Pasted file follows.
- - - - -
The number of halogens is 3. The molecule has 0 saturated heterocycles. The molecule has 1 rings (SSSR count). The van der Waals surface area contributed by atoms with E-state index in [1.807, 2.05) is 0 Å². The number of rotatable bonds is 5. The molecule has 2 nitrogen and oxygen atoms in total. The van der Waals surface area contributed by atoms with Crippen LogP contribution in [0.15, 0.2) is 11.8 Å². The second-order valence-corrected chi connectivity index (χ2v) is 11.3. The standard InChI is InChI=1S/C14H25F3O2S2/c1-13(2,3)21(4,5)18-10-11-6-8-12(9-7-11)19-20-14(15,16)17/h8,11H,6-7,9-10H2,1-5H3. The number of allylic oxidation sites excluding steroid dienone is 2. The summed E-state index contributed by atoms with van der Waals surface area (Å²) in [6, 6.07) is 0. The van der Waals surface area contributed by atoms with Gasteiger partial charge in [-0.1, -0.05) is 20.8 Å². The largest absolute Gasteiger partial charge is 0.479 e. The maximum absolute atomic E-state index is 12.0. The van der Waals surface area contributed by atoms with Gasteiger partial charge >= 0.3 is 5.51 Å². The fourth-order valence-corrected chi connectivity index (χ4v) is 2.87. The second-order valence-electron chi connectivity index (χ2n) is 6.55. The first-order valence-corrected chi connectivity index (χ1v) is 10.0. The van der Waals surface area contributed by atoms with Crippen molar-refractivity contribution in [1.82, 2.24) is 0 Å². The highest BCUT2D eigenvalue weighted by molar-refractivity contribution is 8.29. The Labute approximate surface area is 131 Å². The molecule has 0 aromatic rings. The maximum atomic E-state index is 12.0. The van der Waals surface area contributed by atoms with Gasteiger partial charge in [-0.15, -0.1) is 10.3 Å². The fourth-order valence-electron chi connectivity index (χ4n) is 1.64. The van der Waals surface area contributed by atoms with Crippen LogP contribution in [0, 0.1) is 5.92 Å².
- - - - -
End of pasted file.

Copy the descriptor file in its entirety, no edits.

The number of halogens is 3. The molecule has 0 saturated heterocycles. The molecule has 1 rings (SSSR count). The van der Waals surface area contributed by atoms with E-state index in [1.807, 2.05) is 0 Å². The number of rotatable bonds is 5. The molecule has 2 nitrogen and oxygen atoms in total. The van der Waals surface area contributed by atoms with Crippen LogP contribution in [0.15, 0.2) is 11.8 Å². The second-order valence-corrected chi connectivity index (χ2v) is 11.3. The standard InChI is InChI=1S/C14H25F3O2S2/c1-13(2,3)21(4,5)18-10-11-6-8-12(9-7-11)19-20-14(15,16)17/h8,11H,6-7,9-10H2,1-5H3. The number of allylic oxidation sites excluding steroid dienone is 2. The summed E-state index contributed by atoms with van der Waals surface area (Å²) in [6, 6.07) is 0. The van der Waals surface area contributed by atoms with Gasteiger partial charge in [-0.1, -0.05) is 20.8 Å². The largest absolute Gasteiger partial charge is 0.479 e. The maximum absolute atomic E-state index is 12.0. The van der Waals surface area contributed by atoms with Gasteiger partial charge >= 0.3 is 5.51 Å². The fourth-order valence-corrected chi connectivity index (χ4v) is 2.87. The second-order valence-electron chi connectivity index (χ2n) is 6.55. The first-order valence-corrected chi connectivity index (χ1v) is 10.0. The van der Waals surface area contributed by atoms with Crippen molar-refractivity contribution in [1.82, 2.24) is 0 Å². The highest BCUT2D eigenvalue weighted by molar-refractivity contribution is 8.29. The Labute approximate surface area is 131 Å². The molecule has 0 aromatic rings. The maximum atomic E-state index is 12.0. The van der Waals surface area contributed by atoms with Gasteiger partial charge in [-0.15, -0.1) is 10.3 Å². The fourth-order valence-electron chi connectivity index (χ4n) is 1.64. The van der Waals surface area contributed by atoms with Crippen LogP contribution in [0, 0.1) is 5.92 Å².